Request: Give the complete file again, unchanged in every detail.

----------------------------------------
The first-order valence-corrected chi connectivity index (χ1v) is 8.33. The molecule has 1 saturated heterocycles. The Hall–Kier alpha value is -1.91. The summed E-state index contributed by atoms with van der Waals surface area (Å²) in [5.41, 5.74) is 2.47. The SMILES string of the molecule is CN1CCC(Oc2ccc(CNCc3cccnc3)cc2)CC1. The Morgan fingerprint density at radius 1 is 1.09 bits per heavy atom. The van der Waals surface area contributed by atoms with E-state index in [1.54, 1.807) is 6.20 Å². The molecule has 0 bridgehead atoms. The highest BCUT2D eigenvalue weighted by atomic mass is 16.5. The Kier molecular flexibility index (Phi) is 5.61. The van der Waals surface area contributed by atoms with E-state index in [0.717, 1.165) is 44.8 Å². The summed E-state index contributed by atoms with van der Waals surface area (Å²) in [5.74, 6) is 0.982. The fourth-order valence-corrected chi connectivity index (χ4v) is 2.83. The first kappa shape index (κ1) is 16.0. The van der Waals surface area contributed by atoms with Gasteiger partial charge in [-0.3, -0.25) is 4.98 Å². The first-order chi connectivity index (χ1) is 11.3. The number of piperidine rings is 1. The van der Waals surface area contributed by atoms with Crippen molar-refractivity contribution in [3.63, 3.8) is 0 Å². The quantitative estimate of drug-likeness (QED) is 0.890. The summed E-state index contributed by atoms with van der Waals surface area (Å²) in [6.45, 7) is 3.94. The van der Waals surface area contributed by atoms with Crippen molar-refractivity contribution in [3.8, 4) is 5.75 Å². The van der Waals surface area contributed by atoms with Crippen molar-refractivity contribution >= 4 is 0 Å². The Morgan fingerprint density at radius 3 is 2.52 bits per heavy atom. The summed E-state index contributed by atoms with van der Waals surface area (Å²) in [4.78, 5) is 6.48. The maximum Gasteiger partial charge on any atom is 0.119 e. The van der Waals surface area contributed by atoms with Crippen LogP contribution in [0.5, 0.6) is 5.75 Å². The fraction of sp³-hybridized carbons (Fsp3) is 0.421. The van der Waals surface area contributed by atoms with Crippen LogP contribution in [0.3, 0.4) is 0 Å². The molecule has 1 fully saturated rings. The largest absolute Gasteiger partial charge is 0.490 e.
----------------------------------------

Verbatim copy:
The first-order valence-corrected chi connectivity index (χ1v) is 8.33. The molecule has 1 saturated heterocycles. The Hall–Kier alpha value is -1.91. The summed E-state index contributed by atoms with van der Waals surface area (Å²) in [5.41, 5.74) is 2.47. The SMILES string of the molecule is CN1CCC(Oc2ccc(CNCc3cccnc3)cc2)CC1. The Morgan fingerprint density at radius 1 is 1.09 bits per heavy atom. The van der Waals surface area contributed by atoms with E-state index in [1.54, 1.807) is 6.20 Å². The molecule has 0 bridgehead atoms. The highest BCUT2D eigenvalue weighted by atomic mass is 16.5. The Kier molecular flexibility index (Phi) is 5.61. The van der Waals surface area contributed by atoms with E-state index in [0.717, 1.165) is 44.8 Å². The summed E-state index contributed by atoms with van der Waals surface area (Å²) in [5.74, 6) is 0.982. The fourth-order valence-corrected chi connectivity index (χ4v) is 2.83. The first kappa shape index (κ1) is 16.0. The van der Waals surface area contributed by atoms with Gasteiger partial charge in [-0.3, -0.25) is 4.98 Å². The first-order chi connectivity index (χ1) is 11.3. The number of piperidine rings is 1. The van der Waals surface area contributed by atoms with Crippen molar-refractivity contribution in [3.63, 3.8) is 0 Å². The quantitative estimate of drug-likeness (QED) is 0.890. The summed E-state index contributed by atoms with van der Waals surface area (Å²) in [6.45, 7) is 3.94. The van der Waals surface area contributed by atoms with Crippen molar-refractivity contribution in [3.8, 4) is 5.75 Å². The van der Waals surface area contributed by atoms with Crippen molar-refractivity contribution >= 4 is 0 Å². The Morgan fingerprint density at radius 3 is 2.52 bits per heavy atom. The summed E-state index contributed by atoms with van der Waals surface area (Å²) in [4.78, 5) is 6.48. The maximum Gasteiger partial charge on any atom is 0.119 e. The van der Waals surface area contributed by atoms with Crippen LogP contribution in [0.5, 0.6) is 5.75 Å². The fraction of sp³-hybridized carbons (Fsp3) is 0.421. The van der Waals surface area contributed by atoms with Crippen LogP contribution in [0.3, 0.4) is 0 Å². The molecule has 1 fully saturated rings. The largest absolute Gasteiger partial charge is 0.490 e.